Bleeding The Patient --- the new austerity looks a lot like medieval medicine

Bleeding The Patient

by digby

I'm going to embroider this on a pillow:
When I was young and naïve, I believed that important people took positions based on careful consideration of the options. Now I know better. Much of what Serious People believe rests on prejudices, not analysis. And these prejudices are subject to fads and fashions. --- Paul Krugman

That's from yesterday's column in which he explains that these Very Serious People have all decided to believe in fantasies about invisible bond vigilantes and confidence fairies, making wild assumptions about people's future behavior based on well ... prejudices, fads and fashions. And sadly for all of us, those fads and fashions happen to be based on a fascination with austere "tough love" at a time when we are in such a weakened state that such things might just kill us.

And what's most amazing is that it has almost nothing to do with the arcane subject of macroeconomics at all. It has to do with the notion that a bunch of politicians and economists are making important decisions based upon what they perceive to be human behavior. I'm not sure that most of the people who are doing that have a clue about human behavior. (There are some economists, like Robert Frank, who study that aspect of the field, but I don't get the sense that they are being consulted.)

It's certainly possible that many of these elites believe they have special knowledge of the world of markets and can, therefore, predict how bond traders will react to certain situations, which seems to be of the utmost concern. However, their predictions have been miserably off the mark on that so far and there's little reason to have confidence that their rather simple-minded view of what motivates people has any validity at this point. As for their magical thinking about "confidence" well --- good luck with that. For the most part people have confidence because they perceive, though a complicated set of observations both obvious and subliminal, that the future is bright. Why anyone thinks that a grim call for sacrifice while they are still reeling from a massive loss of of wealth and security is going to do that is anyone's guess. I'm guessing this idea seems reasonable because they aren't going to be the ones doing the sacrificing --- and since our elites "identify" as salt of the earth, middle and working class Americans they figure everyone else will be as unconcerned about a generation of lost dreams as they are.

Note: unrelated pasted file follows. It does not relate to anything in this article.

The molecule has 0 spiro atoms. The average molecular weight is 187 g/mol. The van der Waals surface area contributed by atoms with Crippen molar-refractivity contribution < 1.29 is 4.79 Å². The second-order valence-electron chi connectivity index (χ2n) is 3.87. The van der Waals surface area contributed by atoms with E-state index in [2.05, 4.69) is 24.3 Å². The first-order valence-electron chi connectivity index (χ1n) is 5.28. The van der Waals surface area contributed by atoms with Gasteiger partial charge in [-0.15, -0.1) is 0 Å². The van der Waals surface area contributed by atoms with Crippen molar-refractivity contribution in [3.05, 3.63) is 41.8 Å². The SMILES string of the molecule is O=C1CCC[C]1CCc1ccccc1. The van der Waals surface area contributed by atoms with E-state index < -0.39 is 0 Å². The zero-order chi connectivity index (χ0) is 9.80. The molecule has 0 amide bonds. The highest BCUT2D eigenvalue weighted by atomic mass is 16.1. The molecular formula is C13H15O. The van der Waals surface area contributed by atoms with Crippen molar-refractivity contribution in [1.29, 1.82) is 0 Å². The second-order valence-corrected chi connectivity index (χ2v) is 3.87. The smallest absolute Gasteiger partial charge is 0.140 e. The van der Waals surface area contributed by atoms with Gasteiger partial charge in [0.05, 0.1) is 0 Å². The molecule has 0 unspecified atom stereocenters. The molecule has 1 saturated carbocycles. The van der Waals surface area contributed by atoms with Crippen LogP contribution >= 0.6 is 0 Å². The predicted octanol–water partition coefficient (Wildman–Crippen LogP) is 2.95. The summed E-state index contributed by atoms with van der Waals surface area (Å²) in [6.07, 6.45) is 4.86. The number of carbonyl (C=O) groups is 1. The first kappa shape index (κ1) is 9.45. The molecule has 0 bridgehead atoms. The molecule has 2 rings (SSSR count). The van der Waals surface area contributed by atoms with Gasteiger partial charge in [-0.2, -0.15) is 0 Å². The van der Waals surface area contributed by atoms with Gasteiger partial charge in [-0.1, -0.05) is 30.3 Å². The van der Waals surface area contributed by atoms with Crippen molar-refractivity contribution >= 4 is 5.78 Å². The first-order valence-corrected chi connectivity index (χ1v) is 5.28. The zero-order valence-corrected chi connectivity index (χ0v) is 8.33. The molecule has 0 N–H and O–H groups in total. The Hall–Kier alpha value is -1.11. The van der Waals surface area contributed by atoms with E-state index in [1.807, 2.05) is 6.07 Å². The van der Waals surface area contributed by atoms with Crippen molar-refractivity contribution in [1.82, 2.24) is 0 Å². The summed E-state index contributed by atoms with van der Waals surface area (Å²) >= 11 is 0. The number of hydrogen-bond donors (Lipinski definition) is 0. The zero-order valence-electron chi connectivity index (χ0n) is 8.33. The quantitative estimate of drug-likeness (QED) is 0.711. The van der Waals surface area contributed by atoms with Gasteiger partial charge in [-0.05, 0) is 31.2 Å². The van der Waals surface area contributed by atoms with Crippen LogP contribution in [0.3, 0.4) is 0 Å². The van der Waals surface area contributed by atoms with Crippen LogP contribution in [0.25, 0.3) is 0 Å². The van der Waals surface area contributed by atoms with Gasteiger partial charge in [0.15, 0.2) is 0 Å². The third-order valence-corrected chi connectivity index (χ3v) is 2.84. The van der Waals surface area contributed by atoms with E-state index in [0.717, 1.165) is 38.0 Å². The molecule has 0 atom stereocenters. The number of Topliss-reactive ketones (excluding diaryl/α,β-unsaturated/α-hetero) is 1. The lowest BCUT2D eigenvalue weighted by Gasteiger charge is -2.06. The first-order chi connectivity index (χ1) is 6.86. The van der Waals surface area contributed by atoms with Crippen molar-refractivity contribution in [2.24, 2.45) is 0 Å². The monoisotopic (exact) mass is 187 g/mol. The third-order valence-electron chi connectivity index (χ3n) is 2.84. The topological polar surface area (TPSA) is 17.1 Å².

Both Krugman and I have written that Keynesianism is counter-intuitive and hard to explain, but as Avedon Carol perspicaciously observed in this discussion, that's not really true. She said "when the patient is hemorrhaging you give it a blood transfusion and right now the doctors are prescribing leeches." It really is that simple.

And these "doctors" are just as medieval in their understanding of human psychology. They are basically saying that invisible demons have invaded the minds of the people and they need to be beaten out of them. I'm guessing if these devils fail to flee, the patient will be deemed to be a witch and burned at the stake. Welcome to the new Dark Ages.